Did you ever wish you could re-live your childhood? That you could turn back the clock, have just one more day to spend in a world that hasn’t yet been drained of all its magic? Who among us hasn’t? This country is obsessed with nostalgia, and sports fans are certainly no exception. I’d wager all of you little Chicagoland brats would trade the keys to your dad’s BMW for the chance to go back to the early ’90s and watch a Bulls team that could actually finish in the postseason. Or maybe you’d like to go back to 2009, before you started spending all money on that Blackhawks gear (you know, to show everybody what a diehard, lifelong fan you are)? Or maybe you’d like to go all the way back to the 1940s, when the Bears had a competent quarterback (Love ya, Jay!) and the Cubs last won the pennant. Regardless of when or where you’d point your time machine, we all want to revisit the “good old days.”
This summer, I had the opportunity to do just that. But it wasn’t just a fanciful trip back in time; it was a three-way collision of my past, present and future.
When I read Brett Favre was hosting a charity flag-football game at Camp Randall Stadium, and the event would feature a slew of Packers from the ’90s, I knew I needed to be there. The chance to see my boyhood hero go out and sling it one more time was just too exciting to pass up. I was all set to click on the “Buy Tickets Now” button when I noticed there was a link for media requests. Without much realistic hope of my request being granted, I submitted an application for a media credential.
Almost a month went by without any word from the event’s PR people, and I pretty much took their silence as a rejection. Honestly, why would such a high-profile event grant access to the sports editor of a tiny college newspaper in Iowa? Then, about two weeks before the event, I got an e-mail from the event organizers. Much to my delighted surprise, my request for a media credential was granted. I’d be covering “Brett Favre’s Legends Game” from the sideline.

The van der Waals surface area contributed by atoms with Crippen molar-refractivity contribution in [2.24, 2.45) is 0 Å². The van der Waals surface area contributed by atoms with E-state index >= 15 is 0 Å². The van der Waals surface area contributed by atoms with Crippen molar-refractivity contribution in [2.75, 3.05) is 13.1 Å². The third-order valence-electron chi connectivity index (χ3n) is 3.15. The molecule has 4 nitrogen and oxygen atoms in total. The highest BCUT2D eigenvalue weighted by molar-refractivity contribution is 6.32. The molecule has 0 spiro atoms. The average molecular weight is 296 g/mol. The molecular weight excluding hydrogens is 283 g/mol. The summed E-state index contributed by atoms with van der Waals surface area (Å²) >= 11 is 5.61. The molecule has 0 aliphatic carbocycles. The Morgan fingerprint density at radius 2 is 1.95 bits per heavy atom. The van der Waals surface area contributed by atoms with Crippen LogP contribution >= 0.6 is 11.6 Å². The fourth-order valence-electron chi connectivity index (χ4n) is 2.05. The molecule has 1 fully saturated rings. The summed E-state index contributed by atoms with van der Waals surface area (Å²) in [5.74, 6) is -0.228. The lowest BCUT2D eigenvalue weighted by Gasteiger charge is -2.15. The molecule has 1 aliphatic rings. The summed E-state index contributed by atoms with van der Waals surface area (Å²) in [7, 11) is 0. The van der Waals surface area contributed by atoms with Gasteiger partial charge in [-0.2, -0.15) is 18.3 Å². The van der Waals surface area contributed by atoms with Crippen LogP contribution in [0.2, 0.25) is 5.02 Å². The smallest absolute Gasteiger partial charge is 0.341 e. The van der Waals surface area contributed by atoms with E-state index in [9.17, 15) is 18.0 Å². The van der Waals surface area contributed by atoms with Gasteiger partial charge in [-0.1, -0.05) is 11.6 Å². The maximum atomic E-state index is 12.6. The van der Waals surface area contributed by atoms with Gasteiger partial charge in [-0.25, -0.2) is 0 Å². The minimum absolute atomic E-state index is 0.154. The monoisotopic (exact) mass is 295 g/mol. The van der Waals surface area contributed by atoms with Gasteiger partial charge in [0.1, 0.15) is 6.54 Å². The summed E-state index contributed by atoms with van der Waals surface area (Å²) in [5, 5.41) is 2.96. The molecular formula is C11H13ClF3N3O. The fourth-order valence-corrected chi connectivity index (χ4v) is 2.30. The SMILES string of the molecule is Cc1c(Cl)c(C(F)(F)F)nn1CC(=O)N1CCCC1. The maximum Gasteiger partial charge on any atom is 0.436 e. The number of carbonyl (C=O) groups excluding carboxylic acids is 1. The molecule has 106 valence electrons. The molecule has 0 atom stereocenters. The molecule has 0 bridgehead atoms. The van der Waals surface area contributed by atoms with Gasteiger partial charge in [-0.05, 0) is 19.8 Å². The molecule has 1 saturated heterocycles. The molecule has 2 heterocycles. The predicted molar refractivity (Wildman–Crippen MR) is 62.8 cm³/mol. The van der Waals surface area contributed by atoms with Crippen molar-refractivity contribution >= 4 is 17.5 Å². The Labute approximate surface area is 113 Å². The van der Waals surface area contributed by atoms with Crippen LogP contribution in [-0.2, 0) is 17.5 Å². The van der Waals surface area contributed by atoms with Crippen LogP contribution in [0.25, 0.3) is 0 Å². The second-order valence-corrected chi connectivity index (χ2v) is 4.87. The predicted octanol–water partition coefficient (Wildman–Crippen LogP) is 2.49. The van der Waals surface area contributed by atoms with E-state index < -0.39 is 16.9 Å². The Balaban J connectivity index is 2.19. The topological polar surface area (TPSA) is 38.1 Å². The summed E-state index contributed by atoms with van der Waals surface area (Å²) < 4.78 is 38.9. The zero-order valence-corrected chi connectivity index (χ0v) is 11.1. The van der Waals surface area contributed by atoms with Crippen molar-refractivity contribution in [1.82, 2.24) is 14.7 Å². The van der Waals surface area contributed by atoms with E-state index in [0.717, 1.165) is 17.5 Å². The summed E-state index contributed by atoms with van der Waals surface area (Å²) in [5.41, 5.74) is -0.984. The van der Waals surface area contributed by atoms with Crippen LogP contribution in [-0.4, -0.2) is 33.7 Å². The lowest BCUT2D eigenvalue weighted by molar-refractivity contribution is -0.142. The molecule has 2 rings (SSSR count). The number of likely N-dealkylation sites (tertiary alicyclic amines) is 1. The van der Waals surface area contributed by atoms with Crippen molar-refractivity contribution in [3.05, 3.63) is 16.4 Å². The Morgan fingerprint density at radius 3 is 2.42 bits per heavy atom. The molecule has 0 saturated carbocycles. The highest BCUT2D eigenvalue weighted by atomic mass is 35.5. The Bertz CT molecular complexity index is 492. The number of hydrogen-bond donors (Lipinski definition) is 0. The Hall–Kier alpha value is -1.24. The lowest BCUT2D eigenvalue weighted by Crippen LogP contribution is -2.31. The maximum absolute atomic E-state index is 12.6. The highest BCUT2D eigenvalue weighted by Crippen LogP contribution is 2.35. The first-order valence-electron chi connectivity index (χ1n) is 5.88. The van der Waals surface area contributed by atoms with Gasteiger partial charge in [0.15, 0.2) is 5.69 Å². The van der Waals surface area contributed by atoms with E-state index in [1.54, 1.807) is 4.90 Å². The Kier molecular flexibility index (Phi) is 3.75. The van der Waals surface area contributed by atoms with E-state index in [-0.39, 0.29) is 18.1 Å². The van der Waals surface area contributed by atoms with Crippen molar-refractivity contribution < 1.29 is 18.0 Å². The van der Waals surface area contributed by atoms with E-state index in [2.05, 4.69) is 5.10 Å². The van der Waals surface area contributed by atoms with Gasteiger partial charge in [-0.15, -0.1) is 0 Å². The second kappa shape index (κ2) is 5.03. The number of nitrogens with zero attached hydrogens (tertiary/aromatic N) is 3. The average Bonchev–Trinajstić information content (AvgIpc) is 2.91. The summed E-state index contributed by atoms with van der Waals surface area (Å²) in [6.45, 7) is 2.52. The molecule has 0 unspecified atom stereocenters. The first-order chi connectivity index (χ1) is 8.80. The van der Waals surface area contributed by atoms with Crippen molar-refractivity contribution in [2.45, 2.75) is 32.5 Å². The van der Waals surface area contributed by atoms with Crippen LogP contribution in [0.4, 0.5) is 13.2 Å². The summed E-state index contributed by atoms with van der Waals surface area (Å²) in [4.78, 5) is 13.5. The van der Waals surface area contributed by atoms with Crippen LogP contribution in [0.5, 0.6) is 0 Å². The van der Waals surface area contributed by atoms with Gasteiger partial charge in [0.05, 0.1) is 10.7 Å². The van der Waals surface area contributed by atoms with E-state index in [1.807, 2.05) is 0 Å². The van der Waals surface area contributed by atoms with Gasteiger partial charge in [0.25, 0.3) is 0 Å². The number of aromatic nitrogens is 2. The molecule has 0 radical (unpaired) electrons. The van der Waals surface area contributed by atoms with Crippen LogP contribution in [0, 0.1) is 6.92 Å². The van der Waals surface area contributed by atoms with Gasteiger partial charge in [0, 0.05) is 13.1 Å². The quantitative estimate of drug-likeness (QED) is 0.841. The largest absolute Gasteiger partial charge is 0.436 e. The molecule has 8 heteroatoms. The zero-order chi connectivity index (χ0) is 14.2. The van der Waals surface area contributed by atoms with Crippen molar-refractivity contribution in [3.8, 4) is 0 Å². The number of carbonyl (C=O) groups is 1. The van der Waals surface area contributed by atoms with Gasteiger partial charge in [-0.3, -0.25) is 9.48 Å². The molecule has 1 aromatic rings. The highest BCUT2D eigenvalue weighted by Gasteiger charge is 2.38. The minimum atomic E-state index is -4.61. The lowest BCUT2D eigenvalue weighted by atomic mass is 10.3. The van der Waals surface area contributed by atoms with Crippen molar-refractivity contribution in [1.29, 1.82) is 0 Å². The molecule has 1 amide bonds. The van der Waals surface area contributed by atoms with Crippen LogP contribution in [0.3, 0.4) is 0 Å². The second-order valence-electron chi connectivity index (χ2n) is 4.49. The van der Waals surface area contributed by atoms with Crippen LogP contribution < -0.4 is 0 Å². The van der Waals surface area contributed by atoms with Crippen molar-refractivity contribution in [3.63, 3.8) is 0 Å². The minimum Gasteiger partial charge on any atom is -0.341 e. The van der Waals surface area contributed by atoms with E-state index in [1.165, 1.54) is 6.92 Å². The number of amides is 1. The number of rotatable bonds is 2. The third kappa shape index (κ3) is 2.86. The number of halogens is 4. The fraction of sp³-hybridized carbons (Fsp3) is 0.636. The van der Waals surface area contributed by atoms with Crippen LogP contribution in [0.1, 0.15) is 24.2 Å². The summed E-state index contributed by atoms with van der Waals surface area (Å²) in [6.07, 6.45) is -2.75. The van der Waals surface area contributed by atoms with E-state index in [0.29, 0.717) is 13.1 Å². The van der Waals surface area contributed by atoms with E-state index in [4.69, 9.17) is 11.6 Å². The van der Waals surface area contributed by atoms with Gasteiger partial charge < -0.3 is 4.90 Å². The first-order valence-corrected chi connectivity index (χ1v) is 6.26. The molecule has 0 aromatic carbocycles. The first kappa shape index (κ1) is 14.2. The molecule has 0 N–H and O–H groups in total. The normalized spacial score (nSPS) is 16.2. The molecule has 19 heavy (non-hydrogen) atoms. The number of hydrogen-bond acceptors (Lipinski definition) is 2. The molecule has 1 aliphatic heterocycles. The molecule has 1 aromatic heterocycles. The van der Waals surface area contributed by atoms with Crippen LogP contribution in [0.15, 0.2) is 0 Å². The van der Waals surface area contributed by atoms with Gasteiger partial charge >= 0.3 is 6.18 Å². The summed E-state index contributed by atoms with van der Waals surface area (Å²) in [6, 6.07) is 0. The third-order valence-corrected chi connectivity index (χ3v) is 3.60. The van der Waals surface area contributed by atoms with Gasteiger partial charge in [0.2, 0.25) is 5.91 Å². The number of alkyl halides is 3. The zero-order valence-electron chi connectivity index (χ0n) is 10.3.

Did I care that it was the middle of the summer and The Lorian’s first issue of the year was more than two months away? Hell no. I was going to see my childhood hero. Maybe, I allowed myself to hope, I’d even get the chance to interview him.
I felt like a real sportswriter when I got to the media check-in table at Camp Randall and found a manila envelope with my name and The Lorian’s on it. I had arrived.
Most of the players participated in a practice the day before the game, and credentialed media were invited to attend. Favre didn’t participate in the practice, as he was still in Green Bay being inducted into the Packers Hall of Fame, but there were many familiar faces from Sunday afternoons of yore. I interviewed a big handful of former NFL stars after the practice, and I’d like to share a few of my reflections on the experience with you.
First of all, it’s really, really easy to refrain from cracking jokes about Donovan McNabb’s drunken-driving habit when you’re standing next to him. It’s not hard to see why DBs didn’t like tackling him in the open field. Also, he finally apologized to Packers fans for 4th-and-26, saying it was “nothing personal, just business.”
Former Packers wide receiver-turned-pro-bodybuilder Javon Walker gave me the strangest interview experience I’ve encountered in my short time as a journalist. Apparently, bodybuilders have this thing where they like to “feel up” other men to check out their muscles and make comparisons. Because of this awkward practice, I conducted the entire interview from within Walker’s strong, muscular embrace. It was quite literally the most touching interview I’ve ever done.
I also learned that Frank Winters’s New Jersey accent is distractingly thick, Nick Barnett is a whiskey drinker and Sage Rosenfels has heard of Loras College.
But that was just practice; I was only warming up for the next day’s game.
The football played in “Brett Favre’s Legends Game” was predictably ugly, but nobody cared. Favre was taking snaps from Frankie “Bag-a-Donuts” Winters and throwing passes to Antonio Freeman and Mark Chmura. I felt like I was 14 again, but I had to snap out of it; there was a job to be done.
Following the game, a media mosh pit formed around the Ol’ Gunslinger, and I dove right in. I knew it would be my only opportunity for an interview with #4 himself. I threw a couple elbows and I listened a string of banal questions from reporters far more experienced than I. Then I struck.
“Brett,” I shouted, hoping to get the man’s attention, “What’s your streak of consecutive starts in charity flag-football games up to?”
My boyhood hero and the NFL’s all-time ironman locked eyes with me and chuckled. “I’m one-for-one,” he said. “If I had to go again next week … I don’t know.”